I myself was definitely not a major presenter at this conference, with speakers like Vice President Joe Biden, Senator Lindsey Graham (R-South Carolina), and Senator Joe Reed (D-Rhode Island). I was part of a panel during one of the lunch breakout sessions, where approximately one third of the attendees came to have lunch while we spoke about space. I only had ten minutes to speak, and used that time to outline (1) the influence SpaceX is having on the entire launch industry and (2) the vast differences in cost, development time, and results between the Orion/SLS program and commercial space. Not surprisingly, the aerospace people from the big established companies appeared to be somewhat uncomfortable with what I had to say, though the Airbus people liked it when I made it clear I thought that the U.S. should allow foreign companies to compete for American business, including government launches.

Their discomfort was best illustrated by the one question asked of me following my talk, where the questioner said that I was comparing apples to oranges in comparing a manned capsule like Orion, intended to go beyond Earth orbit, with the unmanned cargo capsules like Dragon and Cygnus, that only go to ISS. I countered that though I recognized these differences, I also recognized that the differences were really not as much as the industry likes to imply, as demonstrated for example by SpaceX’s announcement that they plan to send Dragon capsules to Mars beginning in 2018. After all, a capsule is still only a capsule. The differences simply did not explain the gigantic differences in cost and development time.

I added that Orion compares badly with Apollo as well, noting that Apollo took about a third as long to build and actually cost less. I doubt I satisfied this individual’s objections, but in the end I think future policy will be decided based on results, not the desires of any one industry bigwig. And in this area Orion/SLS has some serious problems. I hope when my policy paper is released in August it will have some influence in determining that future policy.

My overall impression of CNAS, the speakers, and the people who attended was somewhat mixed. Having lived in the Washington, D.C. area from 1998 to 2011, when I attended many such conferences, I found that things haven’t changed much in the last five years. Superficially, everyone was dressed in formal business suits (something you see less and less elsewhere), and they also got to eat some fancy food at lunch.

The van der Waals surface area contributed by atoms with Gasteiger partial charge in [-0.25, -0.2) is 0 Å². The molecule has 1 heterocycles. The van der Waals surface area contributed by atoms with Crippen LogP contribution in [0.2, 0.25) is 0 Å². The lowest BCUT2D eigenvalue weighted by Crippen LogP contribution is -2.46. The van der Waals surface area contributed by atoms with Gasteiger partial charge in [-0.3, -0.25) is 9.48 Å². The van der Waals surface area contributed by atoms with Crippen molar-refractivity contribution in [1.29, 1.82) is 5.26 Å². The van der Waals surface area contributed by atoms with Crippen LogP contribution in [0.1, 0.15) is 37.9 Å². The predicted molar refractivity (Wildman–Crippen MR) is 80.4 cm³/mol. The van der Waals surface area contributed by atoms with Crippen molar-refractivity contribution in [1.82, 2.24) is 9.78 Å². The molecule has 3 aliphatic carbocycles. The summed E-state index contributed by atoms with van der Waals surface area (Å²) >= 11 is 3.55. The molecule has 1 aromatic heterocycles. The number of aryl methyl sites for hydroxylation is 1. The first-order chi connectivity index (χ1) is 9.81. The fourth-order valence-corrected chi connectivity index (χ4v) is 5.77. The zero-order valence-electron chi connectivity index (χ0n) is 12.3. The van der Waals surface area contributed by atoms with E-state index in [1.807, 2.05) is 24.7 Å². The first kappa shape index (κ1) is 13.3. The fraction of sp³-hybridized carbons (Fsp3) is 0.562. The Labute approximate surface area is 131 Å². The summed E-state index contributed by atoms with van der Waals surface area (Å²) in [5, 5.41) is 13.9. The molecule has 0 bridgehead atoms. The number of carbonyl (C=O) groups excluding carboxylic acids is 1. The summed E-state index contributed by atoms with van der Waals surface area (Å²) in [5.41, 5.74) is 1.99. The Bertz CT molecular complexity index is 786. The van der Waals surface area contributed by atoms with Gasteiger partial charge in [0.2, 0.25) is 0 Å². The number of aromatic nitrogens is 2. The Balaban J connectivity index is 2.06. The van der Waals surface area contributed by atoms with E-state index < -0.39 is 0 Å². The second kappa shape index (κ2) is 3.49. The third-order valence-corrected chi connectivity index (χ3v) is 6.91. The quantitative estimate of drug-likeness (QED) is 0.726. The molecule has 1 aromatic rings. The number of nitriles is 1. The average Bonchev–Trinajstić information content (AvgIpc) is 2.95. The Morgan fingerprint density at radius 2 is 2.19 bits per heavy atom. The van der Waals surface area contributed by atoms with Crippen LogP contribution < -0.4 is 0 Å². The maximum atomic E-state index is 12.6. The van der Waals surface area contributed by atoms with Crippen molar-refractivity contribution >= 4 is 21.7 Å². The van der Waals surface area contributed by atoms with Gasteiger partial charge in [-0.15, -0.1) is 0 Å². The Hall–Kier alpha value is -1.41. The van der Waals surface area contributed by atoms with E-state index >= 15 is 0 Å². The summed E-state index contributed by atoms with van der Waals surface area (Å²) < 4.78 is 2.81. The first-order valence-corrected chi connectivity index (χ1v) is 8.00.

On a deeper level my impressions were also mixed.
» Read more

UC-Irving bans Republican club for a year

Leftwing fascists: The administration of the University of California-Irving has suspended the student Republican club for a year because it didn’t like their political activism.

The UC Irvine Republicans have been suspended for an entire year after they informed the administration of their plans to schedule another event on campus withBreitbart senior editor Milo Yiannopoulos.

Nearly a month after their initial event with Milo, entitled “Social Justice is Cancer,” the College Republicans were asked to attend a debriefing with the Director of Student Life & Leadership, Darlene Esparza, and Associate Dean of Students, Sherwynn Umali, to discuss the planning process of the event. During the meeting, College Republican President Ariana Rowlands raised the possibility of Milo’s return to campus.

Just four hours after the meeting, a UCI administrator sent the group an email to inform them they had suspended the club for an entire year.

Posted from fascist California, a liberal dominated state where free speech is okay as long as you only express leftwing opinions.